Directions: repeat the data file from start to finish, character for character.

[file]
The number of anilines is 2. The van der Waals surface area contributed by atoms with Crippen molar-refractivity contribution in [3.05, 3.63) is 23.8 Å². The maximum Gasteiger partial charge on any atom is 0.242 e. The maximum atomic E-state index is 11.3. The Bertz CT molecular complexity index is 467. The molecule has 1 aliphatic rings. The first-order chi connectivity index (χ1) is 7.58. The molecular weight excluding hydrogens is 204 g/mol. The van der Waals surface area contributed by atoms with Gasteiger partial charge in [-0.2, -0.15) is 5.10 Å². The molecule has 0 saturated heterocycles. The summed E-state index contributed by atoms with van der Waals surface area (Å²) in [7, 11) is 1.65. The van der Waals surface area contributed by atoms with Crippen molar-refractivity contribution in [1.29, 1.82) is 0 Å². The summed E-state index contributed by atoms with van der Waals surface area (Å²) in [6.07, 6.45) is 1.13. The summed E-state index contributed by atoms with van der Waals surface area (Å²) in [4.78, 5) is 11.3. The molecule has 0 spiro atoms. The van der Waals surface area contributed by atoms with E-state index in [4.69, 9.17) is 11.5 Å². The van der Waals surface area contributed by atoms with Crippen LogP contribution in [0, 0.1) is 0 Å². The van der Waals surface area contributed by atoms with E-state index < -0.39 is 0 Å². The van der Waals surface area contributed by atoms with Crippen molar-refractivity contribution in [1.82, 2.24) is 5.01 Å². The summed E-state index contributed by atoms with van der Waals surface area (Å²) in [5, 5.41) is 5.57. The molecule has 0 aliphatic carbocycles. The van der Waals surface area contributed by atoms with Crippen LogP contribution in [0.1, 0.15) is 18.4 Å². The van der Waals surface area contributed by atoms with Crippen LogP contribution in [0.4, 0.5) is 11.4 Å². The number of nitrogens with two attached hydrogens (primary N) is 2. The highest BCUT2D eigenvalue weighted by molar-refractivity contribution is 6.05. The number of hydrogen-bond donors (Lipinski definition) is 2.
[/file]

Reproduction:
The number of anilines is 2. The van der Waals surface area contributed by atoms with Crippen molar-refractivity contribution in [3.05, 3.63) is 23.8 Å². The maximum Gasteiger partial charge on any atom is 0.242 e. The maximum atomic E-state index is 11.3. The Bertz CT molecular complexity index is 467. The molecule has 1 aliphatic rings. The first-order chi connectivity index (χ1) is 7.58. The molecular weight excluding hydrogens is 204 g/mol. The van der Waals surface area contributed by atoms with Gasteiger partial charge in [-0.2, -0.15) is 5.10 Å². The molecule has 0 saturated heterocycles. The summed E-state index contributed by atoms with van der Waals surface area (Å²) in [7, 11) is 1.65. The van der Waals surface area contributed by atoms with Crippen molar-refractivity contribution in [1.29, 1.82) is 0 Å². The summed E-state index contributed by atoms with van der Waals surface area (Å²) in [6.07, 6.45) is 1.13. The summed E-state index contributed by atoms with van der Waals surface area (Å²) in [4.78, 5) is 11.3. The molecule has 0 spiro atoms. The van der Waals surface area contributed by atoms with E-state index in [4.69, 9.17) is 11.5 Å². The van der Waals surface area contributed by atoms with Crippen LogP contribution in [0, 0.1) is 0 Å². The van der Waals surface area contributed by atoms with E-state index < -0.39 is 0 Å². The van der Waals surface area contributed by atoms with Crippen molar-refractivity contribution in [1.82, 2.24) is 5.01 Å². The summed E-state index contributed by atoms with van der Waals surface area (Å²) in [5, 5.41) is 5.57. The molecule has 0 aliphatic carbocycles. The van der Waals surface area contributed by atoms with Crippen LogP contribution in [0.1, 0.15) is 18.4 Å². The van der Waals surface area contributed by atoms with Crippen LogP contribution in [0.4, 0.5) is 11.4 Å². The number of nitrogens with two attached hydrogens (primary N) is 2. The highest BCUT2D eigenvalue weighted by molar-refractivity contribution is 6.05. The number of hydrogen-bond donors (Lipinski definition) is 2.